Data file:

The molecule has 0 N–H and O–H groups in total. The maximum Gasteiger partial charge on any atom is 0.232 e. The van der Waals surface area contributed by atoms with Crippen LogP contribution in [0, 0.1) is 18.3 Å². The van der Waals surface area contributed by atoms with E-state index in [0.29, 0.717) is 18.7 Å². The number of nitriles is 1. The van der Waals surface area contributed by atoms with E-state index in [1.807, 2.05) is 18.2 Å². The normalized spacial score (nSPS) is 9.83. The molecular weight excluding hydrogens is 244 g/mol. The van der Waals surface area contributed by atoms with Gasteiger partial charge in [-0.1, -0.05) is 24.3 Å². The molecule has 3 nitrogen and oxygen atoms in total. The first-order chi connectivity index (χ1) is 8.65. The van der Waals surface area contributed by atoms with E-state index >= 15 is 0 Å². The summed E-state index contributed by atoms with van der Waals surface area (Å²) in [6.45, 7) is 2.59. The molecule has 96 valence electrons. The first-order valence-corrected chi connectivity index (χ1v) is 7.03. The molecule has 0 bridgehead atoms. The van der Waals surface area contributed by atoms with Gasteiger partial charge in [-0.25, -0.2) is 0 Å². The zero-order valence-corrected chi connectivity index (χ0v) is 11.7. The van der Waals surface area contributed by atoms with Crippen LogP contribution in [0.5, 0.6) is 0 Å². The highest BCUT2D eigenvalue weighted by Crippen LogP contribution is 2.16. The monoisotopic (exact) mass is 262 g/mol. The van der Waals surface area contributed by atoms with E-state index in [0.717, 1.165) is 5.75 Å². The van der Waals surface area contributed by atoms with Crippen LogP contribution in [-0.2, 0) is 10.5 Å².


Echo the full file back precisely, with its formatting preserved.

The molecule has 0 N–H and O–H groups in total. The maximum Gasteiger partial charge on any atom is 0.232 e. The van der Waals surface area contributed by atoms with Crippen LogP contribution in [0, 0.1) is 18.3 Å². The van der Waals surface area contributed by atoms with E-state index in [0.29, 0.717) is 18.7 Å². The number of nitriles is 1. The van der Waals surface area contributed by atoms with E-state index in [1.807, 2.05) is 18.2 Å². The normalized spacial score (nSPS) is 9.83. The molecular weight excluding hydrogens is 244 g/mol. The van der Waals surface area contributed by atoms with Gasteiger partial charge in [-0.1, -0.05) is 24.3 Å². The molecule has 3 nitrogen and oxygen atoms in total. The first-order chi connectivity index (χ1) is 8.65. The van der Waals surface area contributed by atoms with E-state index >= 15 is 0 Å². The summed E-state index contributed by atoms with van der Waals surface area (Å²) in [6.45, 7) is 2.59. The molecule has 96 valence electrons. The first-order valence-corrected chi connectivity index (χ1v) is 7.03. The molecule has 0 bridgehead atoms. The van der Waals surface area contributed by atoms with Gasteiger partial charge in [-0.25, -0.2) is 0 Å². The zero-order valence-corrected chi connectivity index (χ0v) is 11.7. The van der Waals surface area contributed by atoms with Crippen LogP contribution in [0.5, 0.6) is 0 Å². The highest BCUT2D eigenvalue weighted by Crippen LogP contribution is 2.16. The monoisotopic (exact) mass is 262 g/mol. The van der Waals surface area contributed by atoms with E-state index in [0.717, 1.165) is 5.75 Å². The van der Waals surface area contributed by atoms with Crippen LogP contribution in [-0.2, 0) is 10.5 Å².